UK Politics

Criminal Justice

Last night, with all attention on Blair regenerating into Brown, a new criminal justice bill was announced, which contains this little gem.

Other measures include: stopping "plainly guilty" offenders having their convictions quashed as a result of procedural irregularities;

How exactly does one determine who is 'plainly guilty' unless some procedure of due process is followed... or are we to take a leaf from Gene Hunt and adopt the policy 'He's a wrong 'un, let's lock 'im up!'

As always, please do comment if you get the urge.

Update: Tim Worstall has also spotted this

Blair Begone!

The seemingly unending 'fairwell tour' is coming to an end, and our 'Glorious Leader' is walking away from Number 10 at a time of his choosing. Whilst it would have been nice to see Blair lose an election, the important thing is that he's going. This was a PM that's reigned over a constitutional settlement that has unbalanced the UK (Scottish Parliament with no balance in England) - and leaving us a Scottish PM who will make laws in some areas which will affect England but not his own constituency. This was a PM who caused passport prices to soar in advance of the ID card scheme , which itself is an expensive white elephant which would not provide the security it claims without massively changing our relationship with the state. (Though Brown reportedly is a convert to ID cards).

This was the PM who wanted the ability to put people in prison for 90 days without charge (equivalent to a six month sentence). This was sold as 'better safe than sorry', but on that reasoning one had better lock up the whole population.

This was the PM who promised electoral reform in 1997, but broke that manifesto promise when in became clear that the distortions introduced by the first past the post system gave labour a representation far in excess of the vote received. In the last election, labour came second in the popular vote in England, but still won more English seats. For the record, I'm not in favour of list based PR, but would like to see a transferable vote system. Harriet 'what anomalies' Harman (2) was elected to the deputy leadership using just such a system - but she's opposed to using that system to elect her to parliament itself.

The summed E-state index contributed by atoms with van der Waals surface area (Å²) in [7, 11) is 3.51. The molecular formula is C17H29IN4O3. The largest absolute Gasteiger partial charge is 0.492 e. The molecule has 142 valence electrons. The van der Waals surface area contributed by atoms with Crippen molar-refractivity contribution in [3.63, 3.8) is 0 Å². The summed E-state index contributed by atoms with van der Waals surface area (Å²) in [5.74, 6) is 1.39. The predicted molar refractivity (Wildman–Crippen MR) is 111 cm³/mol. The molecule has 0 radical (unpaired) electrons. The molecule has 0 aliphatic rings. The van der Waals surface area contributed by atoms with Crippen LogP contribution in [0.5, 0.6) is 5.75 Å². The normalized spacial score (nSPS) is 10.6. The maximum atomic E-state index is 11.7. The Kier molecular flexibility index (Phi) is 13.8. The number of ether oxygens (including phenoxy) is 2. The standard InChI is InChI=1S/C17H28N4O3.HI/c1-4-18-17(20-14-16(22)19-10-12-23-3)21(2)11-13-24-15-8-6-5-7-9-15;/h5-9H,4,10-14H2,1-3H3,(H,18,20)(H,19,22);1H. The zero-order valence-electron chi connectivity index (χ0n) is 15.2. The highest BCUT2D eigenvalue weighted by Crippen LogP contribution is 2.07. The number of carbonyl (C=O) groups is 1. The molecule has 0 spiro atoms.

This was the PM of 45 minutes, of dodgy dossiers.

This was the PM who prohibited free speech near parliament causing people such as Maya Evans to be 'convicted for reading out names of 97 British soldiers killed in Iraq at unauthorised protest. ' Similarly, an 82 year old, Walter Wolfgang was manhandled during a speech for shouting 'Nonsense'. (Would this have been news had he been a 20-something?). The terrorism act was cited. At the same event an MP had his camera seized (though, he helps to vote for the laws, so....)

The new PM may be a new PM, but he was also a member of the cabinet through all of the above - and despite the presidential style of Blair we have collective cabinet responsibility (which is why Robin Cook resigned over Iraq). Brown was Blair's right hand man, and he held the purse-strings throughout. One of his first actions was to change the tax regime for share dividends in pension funds - not tremendously or exciting, but it did have the effect of making pensions grow less quickly, and helped to provoke a pensions crisis.

Boris on Tony's Feral Beasts

... now how's that for a mental image in a post title? Boris Johnson, both an MP and a journalist, writes on Blair's recent 'Feral Beasts' speech on the state of the media.

He wrote that:

It wasn't the press that undermined confidence in government: it was the horror of discovering that the Prime Minister's spokesman - Alastair Campbell - could in effect order the intelligence services to buff up the evidence, to change the mood of verbs from the conditional to the indicative, in order to make Saddam's weaponry sound more scary and the case for war more convincing.